Middle School Editorial: Should schools reopen in the fall?

Campbell Helling

The COVID-19 pandemic has caused the entire nation to shut down, and schools are no exception. Many students are learning online, using Zoom and other methods to continue to receive an education during the pandemic. Unfortunately, other students are unable to learn for the time being because of many different issues. Already, we are talking about closing schools in the fall if we do not fully resolve the virus in time. With so many issues with online schooling arising now, should we risk the pandemic stretching even longer in exchange for quality education?

For one thing, WiFi is necessary to be able to learn at home. Students with limited internet are forced to miss meetings and are unable to load assignments. Internet access is restricted in 14 percent of households with young children. Although there seem to be temporary solutions such as workbooks and take-home packets delivered by teachers, these are not effective enough to be continued in the fall.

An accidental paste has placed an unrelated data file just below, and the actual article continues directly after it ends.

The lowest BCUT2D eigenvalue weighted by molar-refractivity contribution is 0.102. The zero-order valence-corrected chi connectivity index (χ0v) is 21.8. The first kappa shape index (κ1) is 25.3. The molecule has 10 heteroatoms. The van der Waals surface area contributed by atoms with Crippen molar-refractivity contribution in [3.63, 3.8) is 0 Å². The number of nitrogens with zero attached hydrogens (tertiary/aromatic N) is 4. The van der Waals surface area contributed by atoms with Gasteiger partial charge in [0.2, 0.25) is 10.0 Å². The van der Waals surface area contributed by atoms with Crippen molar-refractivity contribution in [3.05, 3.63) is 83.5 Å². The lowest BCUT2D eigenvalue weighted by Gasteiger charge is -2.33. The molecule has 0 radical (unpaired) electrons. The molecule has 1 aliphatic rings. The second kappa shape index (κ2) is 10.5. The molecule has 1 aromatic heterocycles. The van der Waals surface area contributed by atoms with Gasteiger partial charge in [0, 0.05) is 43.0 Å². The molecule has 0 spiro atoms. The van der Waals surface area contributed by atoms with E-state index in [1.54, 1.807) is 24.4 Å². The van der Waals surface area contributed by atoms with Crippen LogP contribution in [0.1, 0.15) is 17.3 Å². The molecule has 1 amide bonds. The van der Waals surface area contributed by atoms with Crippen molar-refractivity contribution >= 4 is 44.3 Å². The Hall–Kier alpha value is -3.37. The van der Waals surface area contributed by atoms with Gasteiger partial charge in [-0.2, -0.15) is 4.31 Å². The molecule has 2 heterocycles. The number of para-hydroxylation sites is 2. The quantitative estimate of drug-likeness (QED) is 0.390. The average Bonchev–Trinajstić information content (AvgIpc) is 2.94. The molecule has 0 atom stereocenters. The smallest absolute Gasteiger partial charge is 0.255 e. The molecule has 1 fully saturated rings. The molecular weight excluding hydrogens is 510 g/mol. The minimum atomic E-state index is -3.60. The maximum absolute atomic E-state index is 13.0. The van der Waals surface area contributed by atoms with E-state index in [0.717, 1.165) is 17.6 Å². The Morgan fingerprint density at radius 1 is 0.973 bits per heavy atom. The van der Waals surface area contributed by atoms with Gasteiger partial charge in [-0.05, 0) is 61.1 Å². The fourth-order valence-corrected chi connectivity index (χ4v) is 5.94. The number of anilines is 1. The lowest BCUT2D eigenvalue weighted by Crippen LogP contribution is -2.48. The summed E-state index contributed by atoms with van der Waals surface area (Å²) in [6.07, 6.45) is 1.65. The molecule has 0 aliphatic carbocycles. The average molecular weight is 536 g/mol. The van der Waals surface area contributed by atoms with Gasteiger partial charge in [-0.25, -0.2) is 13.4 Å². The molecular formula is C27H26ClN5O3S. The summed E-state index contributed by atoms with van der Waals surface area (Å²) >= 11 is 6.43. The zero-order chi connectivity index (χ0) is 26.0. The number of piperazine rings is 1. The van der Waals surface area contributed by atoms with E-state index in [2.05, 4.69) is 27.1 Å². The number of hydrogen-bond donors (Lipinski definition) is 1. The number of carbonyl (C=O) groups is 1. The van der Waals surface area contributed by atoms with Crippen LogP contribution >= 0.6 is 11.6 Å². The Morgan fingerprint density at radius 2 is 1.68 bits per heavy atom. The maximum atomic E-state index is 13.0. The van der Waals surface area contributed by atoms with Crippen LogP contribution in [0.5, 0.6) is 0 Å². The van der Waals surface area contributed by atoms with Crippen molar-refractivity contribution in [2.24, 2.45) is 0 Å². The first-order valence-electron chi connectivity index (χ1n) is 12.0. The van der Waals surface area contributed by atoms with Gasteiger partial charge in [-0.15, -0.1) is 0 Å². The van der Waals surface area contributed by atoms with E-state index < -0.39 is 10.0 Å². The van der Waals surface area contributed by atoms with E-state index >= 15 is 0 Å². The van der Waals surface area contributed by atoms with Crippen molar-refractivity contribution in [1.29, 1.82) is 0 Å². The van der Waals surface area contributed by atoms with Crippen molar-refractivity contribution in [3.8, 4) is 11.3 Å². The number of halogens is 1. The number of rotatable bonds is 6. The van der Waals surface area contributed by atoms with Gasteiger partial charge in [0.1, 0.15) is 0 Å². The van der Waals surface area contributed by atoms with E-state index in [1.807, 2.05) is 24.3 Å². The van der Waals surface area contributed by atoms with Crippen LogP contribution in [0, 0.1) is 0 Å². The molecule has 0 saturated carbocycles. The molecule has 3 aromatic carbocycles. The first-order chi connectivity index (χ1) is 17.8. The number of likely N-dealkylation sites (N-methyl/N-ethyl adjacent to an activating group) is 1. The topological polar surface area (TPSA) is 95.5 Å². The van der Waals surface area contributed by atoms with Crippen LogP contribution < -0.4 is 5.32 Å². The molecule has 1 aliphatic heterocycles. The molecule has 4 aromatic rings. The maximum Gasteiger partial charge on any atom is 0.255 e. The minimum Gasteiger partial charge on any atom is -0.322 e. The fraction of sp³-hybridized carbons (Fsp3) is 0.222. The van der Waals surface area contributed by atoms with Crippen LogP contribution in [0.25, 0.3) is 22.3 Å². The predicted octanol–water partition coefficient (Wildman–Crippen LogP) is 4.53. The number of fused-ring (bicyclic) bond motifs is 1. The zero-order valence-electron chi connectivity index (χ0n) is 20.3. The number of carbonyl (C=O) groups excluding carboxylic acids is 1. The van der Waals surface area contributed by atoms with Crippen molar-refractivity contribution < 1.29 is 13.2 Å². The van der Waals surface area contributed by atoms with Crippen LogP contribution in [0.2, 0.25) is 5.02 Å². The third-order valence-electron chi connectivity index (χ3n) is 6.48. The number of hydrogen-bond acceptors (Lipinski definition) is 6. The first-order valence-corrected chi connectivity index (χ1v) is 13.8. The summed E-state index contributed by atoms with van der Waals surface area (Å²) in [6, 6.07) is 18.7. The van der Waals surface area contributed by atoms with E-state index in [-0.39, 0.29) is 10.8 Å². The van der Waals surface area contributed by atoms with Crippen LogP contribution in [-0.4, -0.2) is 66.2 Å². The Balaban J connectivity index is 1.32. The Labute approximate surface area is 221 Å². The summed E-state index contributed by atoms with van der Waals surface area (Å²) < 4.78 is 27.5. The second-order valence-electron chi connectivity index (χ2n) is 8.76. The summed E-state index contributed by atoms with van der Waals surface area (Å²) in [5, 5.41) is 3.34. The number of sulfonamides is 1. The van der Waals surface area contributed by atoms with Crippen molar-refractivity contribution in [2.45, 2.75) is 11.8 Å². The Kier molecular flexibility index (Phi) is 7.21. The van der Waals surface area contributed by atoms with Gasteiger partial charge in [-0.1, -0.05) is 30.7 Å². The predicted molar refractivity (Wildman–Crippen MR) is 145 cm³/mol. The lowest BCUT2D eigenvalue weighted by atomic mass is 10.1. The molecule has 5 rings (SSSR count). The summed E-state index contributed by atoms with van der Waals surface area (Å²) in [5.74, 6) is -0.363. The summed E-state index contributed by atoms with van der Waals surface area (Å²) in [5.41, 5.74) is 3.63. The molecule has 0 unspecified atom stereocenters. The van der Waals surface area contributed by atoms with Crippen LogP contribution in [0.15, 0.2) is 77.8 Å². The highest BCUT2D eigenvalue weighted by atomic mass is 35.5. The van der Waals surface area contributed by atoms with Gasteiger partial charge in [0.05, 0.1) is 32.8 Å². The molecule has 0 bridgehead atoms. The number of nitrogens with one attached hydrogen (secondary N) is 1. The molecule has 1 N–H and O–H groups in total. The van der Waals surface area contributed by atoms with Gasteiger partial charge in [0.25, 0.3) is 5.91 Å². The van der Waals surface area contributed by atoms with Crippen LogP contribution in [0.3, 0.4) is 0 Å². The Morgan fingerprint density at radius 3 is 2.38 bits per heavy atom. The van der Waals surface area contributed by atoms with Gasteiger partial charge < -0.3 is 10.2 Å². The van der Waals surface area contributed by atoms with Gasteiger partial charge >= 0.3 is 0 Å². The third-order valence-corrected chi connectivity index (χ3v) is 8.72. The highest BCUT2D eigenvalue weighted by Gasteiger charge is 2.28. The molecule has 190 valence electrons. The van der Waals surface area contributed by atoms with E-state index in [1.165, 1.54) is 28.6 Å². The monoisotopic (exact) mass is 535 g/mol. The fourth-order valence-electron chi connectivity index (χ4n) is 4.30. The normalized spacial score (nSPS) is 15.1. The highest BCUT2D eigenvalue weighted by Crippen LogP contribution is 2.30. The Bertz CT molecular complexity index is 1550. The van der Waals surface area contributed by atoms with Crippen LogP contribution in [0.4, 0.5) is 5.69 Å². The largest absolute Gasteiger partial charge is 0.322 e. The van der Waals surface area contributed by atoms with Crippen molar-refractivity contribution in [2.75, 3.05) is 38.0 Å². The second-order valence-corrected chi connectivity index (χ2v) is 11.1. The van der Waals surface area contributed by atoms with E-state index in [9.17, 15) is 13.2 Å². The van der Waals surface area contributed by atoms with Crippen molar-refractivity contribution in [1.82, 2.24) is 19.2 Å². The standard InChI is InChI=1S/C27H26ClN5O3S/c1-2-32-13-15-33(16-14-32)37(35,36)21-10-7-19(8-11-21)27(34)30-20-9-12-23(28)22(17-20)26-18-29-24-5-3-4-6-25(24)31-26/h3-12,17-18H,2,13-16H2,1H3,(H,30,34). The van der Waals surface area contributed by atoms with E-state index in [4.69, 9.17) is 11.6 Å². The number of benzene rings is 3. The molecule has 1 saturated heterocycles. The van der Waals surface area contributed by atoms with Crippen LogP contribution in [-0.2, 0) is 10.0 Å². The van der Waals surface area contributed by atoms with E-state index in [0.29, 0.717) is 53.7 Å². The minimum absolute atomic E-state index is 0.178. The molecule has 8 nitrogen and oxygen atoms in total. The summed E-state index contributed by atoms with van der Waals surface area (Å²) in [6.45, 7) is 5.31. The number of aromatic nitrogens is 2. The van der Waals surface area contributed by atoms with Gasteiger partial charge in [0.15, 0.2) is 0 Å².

Along with limited internet as an issue, isolation can take a toll on students. After a long period of feeling lonely, which many students are experiencing now, mental health can decline. Because people can no longer interact with each other, depression and anxiety are on the rise due to coronavirus and quarantine. Generally speaking, online school often does not meet a person’s social or emotional needs.

Because we want to resolve the COVID-19 pandemic, we must all do our part to self-isolate. If we do so, we may be able to open the schools in the fall. We should not go back to school in the fall, though, if we do not quarantine and the situation is not resolved.